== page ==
Eulogies at Pakistan House, New York, December 6, 1958

Prince Aly Khan
Permanent Representative of Pakistan to the United Nations.

We are gathered here today to pay our last respects to Ahmed Shah Bokhari. A voice which spoke with unsurpassed eloquence for the inalienable rights of men and nations has been stilled. A heart that led him to strive for the enlargement of human freedom beats no more.

You, Mr. Secretary - General, have said that Ahmed Shah Bokhari reflected in his personality the possibility of synthesis of great traditions on which it is the task of our generation to build one world.

His whole life and work reflected his passion for erasing barriers which unhappily divide our world. He strove against barriers of prejudice which estrange man from man and barriers of domination which divide nation from nation. With his favourite Urdu poet Ghalib, Professor Bokhari believed that humanity could be united by true faith of universal brotherhood.1

Having drunk at the fountain of spiritual and poetical culture of the East he had opened his heart to the civilization of the West. In him two elements were so fused as to form one unified integrated personality. Nothing, therefore, could have been more fitting than that in the final phase of his career it should have been given to him to playa role in the United Nations - a role for which he was so naturally qualified and to which he so deeply aspired.

It was on this world stage that he aided so eloquently with what a great poet has called the liberation war of humanity. It was here that his vibrant voice rang for the highest aspirations of free men.

Pakistan takes pride in her gifted son and rejoices in his work. It says to him as he is about to take his last journey on earth: "Well done, thou good and faithful servant."

Like all things mortal Ahmed Shah Bokhari has passed away. As the Holy Quran says: "There remaineth but the shining countenance of the exalted and glorious God.”

May his soul rest in peace.


Dag Hammarskjold
Secretary - General, United Nations.

"This is what we are seeking: a new comradeship, a universal fellowship, a world communion, a deeper understanding, and, if, I may say so the peace that passeth all understanding."

Those are the words with which Ahmed Bokhari ended a speech on the relations between East and West. Those are words in which he crystallized his dreams about a happier life for all mankind. He was a shy and reticent man. His words were carefully chosen as a precise and truthful expression of his deepest feelings.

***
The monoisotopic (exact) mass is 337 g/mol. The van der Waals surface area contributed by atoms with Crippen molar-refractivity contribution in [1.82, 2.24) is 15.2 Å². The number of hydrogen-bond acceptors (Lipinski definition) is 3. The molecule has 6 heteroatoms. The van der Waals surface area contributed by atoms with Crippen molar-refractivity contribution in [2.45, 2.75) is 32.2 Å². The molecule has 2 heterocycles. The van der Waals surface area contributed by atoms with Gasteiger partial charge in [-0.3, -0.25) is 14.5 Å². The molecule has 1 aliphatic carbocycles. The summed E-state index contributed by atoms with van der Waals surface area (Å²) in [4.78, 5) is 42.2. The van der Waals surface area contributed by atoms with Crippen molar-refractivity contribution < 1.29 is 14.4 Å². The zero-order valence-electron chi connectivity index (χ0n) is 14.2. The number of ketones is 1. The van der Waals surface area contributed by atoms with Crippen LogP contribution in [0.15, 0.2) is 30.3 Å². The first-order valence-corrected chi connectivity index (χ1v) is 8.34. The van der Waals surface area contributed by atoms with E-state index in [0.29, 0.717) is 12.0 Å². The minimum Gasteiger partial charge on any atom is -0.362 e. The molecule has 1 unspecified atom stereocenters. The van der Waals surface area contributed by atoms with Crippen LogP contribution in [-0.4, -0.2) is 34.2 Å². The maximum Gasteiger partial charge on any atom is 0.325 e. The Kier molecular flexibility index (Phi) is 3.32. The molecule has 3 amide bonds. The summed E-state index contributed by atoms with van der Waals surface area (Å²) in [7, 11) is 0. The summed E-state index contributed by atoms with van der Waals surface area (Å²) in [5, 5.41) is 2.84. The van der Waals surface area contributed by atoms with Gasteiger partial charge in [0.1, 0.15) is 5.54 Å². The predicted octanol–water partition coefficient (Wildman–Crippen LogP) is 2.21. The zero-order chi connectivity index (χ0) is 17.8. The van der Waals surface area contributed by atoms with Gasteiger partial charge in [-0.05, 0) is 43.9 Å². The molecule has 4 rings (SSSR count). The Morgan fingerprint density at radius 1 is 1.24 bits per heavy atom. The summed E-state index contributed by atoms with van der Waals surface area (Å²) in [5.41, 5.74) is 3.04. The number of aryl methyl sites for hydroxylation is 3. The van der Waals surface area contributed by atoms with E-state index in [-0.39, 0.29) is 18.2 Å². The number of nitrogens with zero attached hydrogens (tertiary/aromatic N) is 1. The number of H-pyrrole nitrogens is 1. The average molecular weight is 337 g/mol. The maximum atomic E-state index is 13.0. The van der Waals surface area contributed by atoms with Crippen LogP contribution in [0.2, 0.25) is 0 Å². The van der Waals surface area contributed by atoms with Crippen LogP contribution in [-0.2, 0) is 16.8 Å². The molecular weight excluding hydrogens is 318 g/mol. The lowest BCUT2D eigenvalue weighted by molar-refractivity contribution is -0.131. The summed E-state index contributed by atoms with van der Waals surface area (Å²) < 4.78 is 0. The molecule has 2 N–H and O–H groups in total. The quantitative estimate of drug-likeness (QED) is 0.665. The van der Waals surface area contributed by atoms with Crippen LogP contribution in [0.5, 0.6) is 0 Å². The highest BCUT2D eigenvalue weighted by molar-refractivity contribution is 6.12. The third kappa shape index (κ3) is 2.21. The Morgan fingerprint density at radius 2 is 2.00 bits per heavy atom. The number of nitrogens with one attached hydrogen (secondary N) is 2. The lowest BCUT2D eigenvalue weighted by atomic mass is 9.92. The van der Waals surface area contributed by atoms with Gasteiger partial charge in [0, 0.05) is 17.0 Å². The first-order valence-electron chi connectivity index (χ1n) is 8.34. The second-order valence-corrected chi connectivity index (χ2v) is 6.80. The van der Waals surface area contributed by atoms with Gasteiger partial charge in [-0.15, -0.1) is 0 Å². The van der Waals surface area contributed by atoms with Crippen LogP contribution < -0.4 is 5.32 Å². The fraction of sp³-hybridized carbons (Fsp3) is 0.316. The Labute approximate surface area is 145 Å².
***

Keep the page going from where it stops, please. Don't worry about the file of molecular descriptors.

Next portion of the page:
In the same speech he painted also his own portrait in words as eloquent in their restraint as those I just quoted. He said: "I cannot shut my eyes entirely to the light that I received from the skies, the rather distant skies, under which I was born. Much less, however, can I deny the many benedictions that have fallen upon me from other skies during the rest of my life when I strove and struggled for maturity."

Thus he characterized himself as spiritually coming of age in the Western world but as still being lighted by the skies of his homeland. To everybody who got to know him, it became apparent that his heart always remained close to the world where he was born and where his forefathers had guided the destinies of their people for centuries. But his friends likewise realized that his mind mastered the subtlest shades of western civilization and thought.

Ahmed Bokhari’s personality, as described by himself and as known to us all, gave him a unique capacity to see and live and master many of the great problems of our time. When he turned from the world of humane letters to diplomacy, he was from the very beginning equipped with the most essential of its instruments, a broad and deep human understanding and the tolerance which is born out of such understanding. I wish on this occasion to let us hear his own voice and therefore I would, with your permission, quote what he wrote about the problems of the service to which he devoted the last four years of his life:

Below every political tussle there seems to be a lurking sense of geography or colour or race adding to the temperature of the conflict. Such collisions can mean nothing but loss to the world heritage. In order to forge a new synthesis - something that emergent peoples have been attempting on their own for many decades - the United Nations can and must provide the great alchemy. This requires still further enlargement of our concept of the world organization; regarding it, to put it in other words, not merely as a step forward in our political thinking but as a step forward in the great human adventure of which politics, even international politics, is but a part. It is by no means rare to find people in the United Nations who carry this concept with them and evaluate their own labors and the achievement of others by this touchstone.

I wish that, in his optimism, he was right in saying that it is not rare to find people who carry this concept and are guided by it, but I know that, in truth and spirit, he was one of them. For that reason he will be remembered among us as a man in the front line in the efforts to "create a new comradeship, a universal fellowship, a world communion" and the deeper understanding of which he spoke.

May he rest in "the peace that passeth all understanding."